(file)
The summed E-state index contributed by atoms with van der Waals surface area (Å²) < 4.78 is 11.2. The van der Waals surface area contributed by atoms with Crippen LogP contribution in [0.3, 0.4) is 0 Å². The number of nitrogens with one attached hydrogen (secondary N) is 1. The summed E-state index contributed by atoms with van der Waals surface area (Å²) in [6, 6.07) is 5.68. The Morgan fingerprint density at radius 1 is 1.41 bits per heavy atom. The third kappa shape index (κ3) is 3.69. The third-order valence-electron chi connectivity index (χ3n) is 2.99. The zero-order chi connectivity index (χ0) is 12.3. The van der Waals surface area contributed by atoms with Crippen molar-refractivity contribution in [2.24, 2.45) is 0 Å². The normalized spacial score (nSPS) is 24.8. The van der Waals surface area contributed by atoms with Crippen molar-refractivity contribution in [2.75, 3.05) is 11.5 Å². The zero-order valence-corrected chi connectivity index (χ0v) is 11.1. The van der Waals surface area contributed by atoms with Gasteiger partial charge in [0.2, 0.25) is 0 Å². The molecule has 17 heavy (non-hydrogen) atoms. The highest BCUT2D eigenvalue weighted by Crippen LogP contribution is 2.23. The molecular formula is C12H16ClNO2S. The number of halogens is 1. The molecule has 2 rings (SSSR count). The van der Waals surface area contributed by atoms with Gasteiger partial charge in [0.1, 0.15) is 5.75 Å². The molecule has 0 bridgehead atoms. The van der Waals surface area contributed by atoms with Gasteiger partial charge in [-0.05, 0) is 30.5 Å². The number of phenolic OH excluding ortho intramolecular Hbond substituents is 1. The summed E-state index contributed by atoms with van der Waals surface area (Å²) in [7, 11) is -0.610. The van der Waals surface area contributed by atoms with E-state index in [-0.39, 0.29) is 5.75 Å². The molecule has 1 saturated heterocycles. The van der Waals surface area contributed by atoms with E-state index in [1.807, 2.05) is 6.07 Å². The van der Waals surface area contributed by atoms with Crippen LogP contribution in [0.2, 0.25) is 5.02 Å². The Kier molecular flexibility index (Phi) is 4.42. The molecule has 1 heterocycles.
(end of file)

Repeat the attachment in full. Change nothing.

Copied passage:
The summed E-state index contributed by atoms with van der Waals surface area (Å²) < 4.78 is 11.2. The van der Waals surface area contributed by atoms with Crippen LogP contribution in [0.3, 0.4) is 0 Å². The number of nitrogens with one attached hydrogen (secondary N) is 1. The summed E-state index contributed by atoms with van der Waals surface area (Å²) in [6, 6.07) is 5.68. The Morgan fingerprint density at radius 1 is 1.41 bits per heavy atom. The third kappa shape index (κ3) is 3.69. The third-order valence-electron chi connectivity index (χ3n) is 2.99. The zero-order chi connectivity index (χ0) is 12.3. The van der Waals surface area contributed by atoms with Crippen molar-refractivity contribution in [2.24, 2.45) is 0 Å². The normalized spacial score (nSPS) is 24.8. The van der Waals surface area contributed by atoms with Crippen molar-refractivity contribution in [2.75, 3.05) is 11.5 Å². The zero-order valence-corrected chi connectivity index (χ0v) is 11.1. The van der Waals surface area contributed by atoms with Gasteiger partial charge in [0.2, 0.25) is 0 Å². The molecule has 17 heavy (non-hydrogen) atoms. The highest BCUT2D eigenvalue weighted by Crippen LogP contribution is 2.23. The molecular formula is C12H16ClNO2S. The number of halogens is 1. The molecule has 2 rings (SSSR count). The van der Waals surface area contributed by atoms with Gasteiger partial charge in [0.1, 0.15) is 5.75 Å². The molecule has 0 bridgehead atoms. The van der Waals surface area contributed by atoms with Gasteiger partial charge in [-0.05, 0) is 30.5 Å². The number of phenolic OH excluding ortho intramolecular Hbond substituents is 1. The summed E-state index contributed by atoms with van der Waals surface area (Å²) in [7, 11) is -0.610. The van der Waals surface area contributed by atoms with E-state index in [-0.39, 0.29) is 5.75 Å². The molecule has 1 saturated heterocycles. The van der Waals surface area contributed by atoms with E-state index in [1.807, 2.05) is 6.07 Å². The van der Waals surface area contributed by atoms with Crippen LogP contribution in [0.2, 0.25) is 5.02 Å². The Kier molecular flexibility index (Phi) is 4.42. The molecule has 1 heterocycles.